The Benefits Of The Technology

In materials science, moisture is the underlying cause of almost all processes that damage contemporary building materials. From cracking to the onset of rusting to the emergence of unsightly scale deposits on surfaces. The porous nature of most mineral substrates leads them to soak up water containing contaminants hitting their surface via capillary suction.

Preventing water from penetrating into a substrate structure can completely eliminate the risk of short and long-term damage to the substrate due to moisture intrusion.

Coatings that offer either a hydrophobic or a superhydrophobic surface can impart a host of benefits to the surface and substrate that the coating is applied to. These properties range from hydrophilic or water-loving coatings, to hydrophobic through to superhydrophobic coatings, which are highly water-repellent.  Applying either a hydrophobic or a superhydrophobic surface treatment can vastly improve the performance characteristics of virtually any component via its easy to apply nanoscale coating.

These nanoscale coatings bond with an extensive range of classic or modern industrial materials.  These include complex metal alloys, a new generation of plastic compounds, vitreous materials, and even highly sensitive microelectronic silicon components.

Thanks to their water repellent properties, hydrophobic coatings make treated surfaces extremely easy to clean.  Additionally, deposits and residues left by water, dirt, and even oil cannot stick to or even smudge these surfaces once they have been treated.

These superhydrophobic coatings have the additional benefit of being oleophobic. As such, one pass of a clean cloth or absorbent paper over the surface is all you need to clean a treated surface.

 

High-Performance Superhydrophobic Coatings

Superhydrophobic coatings are used in ultra-dry surface applications. These coatings cause an almost imperceptibly thin layer of air to form on top of the treated surface. However, as superhydrophobic coatings are optically neutral, they are invisible to the naked eye.

The coating can be sprayed onto objects to make them waterproof. In addition to being waterproof, the spray improves anti-corrosion and anti-icing properties.  Moreover, surfaces will resist the accretion of grit and grime enhancing its self-cleaning capabilities.  This makes it ideal for protecting circuits and grids.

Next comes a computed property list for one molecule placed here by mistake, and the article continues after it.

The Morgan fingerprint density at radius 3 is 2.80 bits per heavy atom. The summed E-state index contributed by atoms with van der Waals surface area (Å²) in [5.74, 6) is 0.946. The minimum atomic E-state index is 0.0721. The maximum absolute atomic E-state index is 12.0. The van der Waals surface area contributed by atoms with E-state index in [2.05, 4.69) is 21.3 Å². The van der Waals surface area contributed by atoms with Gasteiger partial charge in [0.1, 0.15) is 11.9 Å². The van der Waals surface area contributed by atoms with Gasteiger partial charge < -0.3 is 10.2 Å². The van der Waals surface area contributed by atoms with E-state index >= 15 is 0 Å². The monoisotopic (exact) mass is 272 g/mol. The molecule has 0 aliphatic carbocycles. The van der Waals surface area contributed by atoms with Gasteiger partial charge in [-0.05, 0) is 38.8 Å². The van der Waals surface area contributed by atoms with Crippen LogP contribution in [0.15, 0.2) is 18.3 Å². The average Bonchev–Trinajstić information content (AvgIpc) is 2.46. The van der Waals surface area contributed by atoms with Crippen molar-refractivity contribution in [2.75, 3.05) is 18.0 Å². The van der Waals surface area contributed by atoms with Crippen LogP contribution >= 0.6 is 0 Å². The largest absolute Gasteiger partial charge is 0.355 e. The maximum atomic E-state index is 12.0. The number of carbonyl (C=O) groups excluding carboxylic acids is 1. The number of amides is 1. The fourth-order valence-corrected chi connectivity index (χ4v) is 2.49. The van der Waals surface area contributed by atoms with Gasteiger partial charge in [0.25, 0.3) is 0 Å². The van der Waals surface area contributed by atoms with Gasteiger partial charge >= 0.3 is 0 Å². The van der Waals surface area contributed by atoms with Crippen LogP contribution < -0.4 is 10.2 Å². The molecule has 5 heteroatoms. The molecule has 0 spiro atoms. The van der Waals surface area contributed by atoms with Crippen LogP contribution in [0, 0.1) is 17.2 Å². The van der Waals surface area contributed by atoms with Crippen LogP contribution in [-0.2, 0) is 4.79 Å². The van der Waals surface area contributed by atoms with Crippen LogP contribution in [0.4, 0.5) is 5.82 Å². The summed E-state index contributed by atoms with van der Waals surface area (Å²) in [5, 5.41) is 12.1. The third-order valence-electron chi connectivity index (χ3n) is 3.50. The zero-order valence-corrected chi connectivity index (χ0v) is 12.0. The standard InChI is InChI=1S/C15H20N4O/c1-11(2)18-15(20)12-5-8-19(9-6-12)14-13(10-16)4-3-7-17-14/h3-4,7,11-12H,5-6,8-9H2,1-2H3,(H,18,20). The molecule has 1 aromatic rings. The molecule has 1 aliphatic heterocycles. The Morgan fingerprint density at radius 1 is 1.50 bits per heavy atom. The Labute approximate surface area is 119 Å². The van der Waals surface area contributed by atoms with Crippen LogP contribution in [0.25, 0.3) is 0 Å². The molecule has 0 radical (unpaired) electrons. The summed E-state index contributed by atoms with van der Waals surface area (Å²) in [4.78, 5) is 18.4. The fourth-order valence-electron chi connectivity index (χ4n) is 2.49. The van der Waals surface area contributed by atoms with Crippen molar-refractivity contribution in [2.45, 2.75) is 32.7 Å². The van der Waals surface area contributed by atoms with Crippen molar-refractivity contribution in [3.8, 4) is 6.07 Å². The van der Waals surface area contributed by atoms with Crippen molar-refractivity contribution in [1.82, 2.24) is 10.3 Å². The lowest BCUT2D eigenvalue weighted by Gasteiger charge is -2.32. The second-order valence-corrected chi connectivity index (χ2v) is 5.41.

Superhydrophobic coatings have important applications in aviation and maritime environments. They can yield significant reductions in drag from skin friction for aircraft bodies and ships’ hulls. This increases fuel efficiency while reducing maintenance costs. They can also reduce corrosion and prevent marine organisms from growing on a ship’s hull in the marine environments.

In the automotive industry, superhydrophobic coatings have potential applications to vehicle windshields to prevent rain droplets from clinging to the glass. The coatings also streamline the removal of salt deposits without the need to use fresh water.

Superhydrophobic coatings rely on a delicate nanostructure for their water-repellent properties. Abrasion and cleaning can easily damage this structure.  As such, superhydrophobic coatings are mainly applied on an industrial scale on items such as electronic components, which are not prone to wear.

 

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Last Word

In the past few years, researchers have successfully developed a range of hydrophobic and superhydrophobic coatings. The advantages of these coatings include enhanced self-cleaning functionality, improved moisture and corrosion resistance, a reduction in dirt retention, as well as extended life expectancy for the coating and substrate. Today, superhydrophobic coatings are proving to be exceptionally useful in protecting delicate electronic components.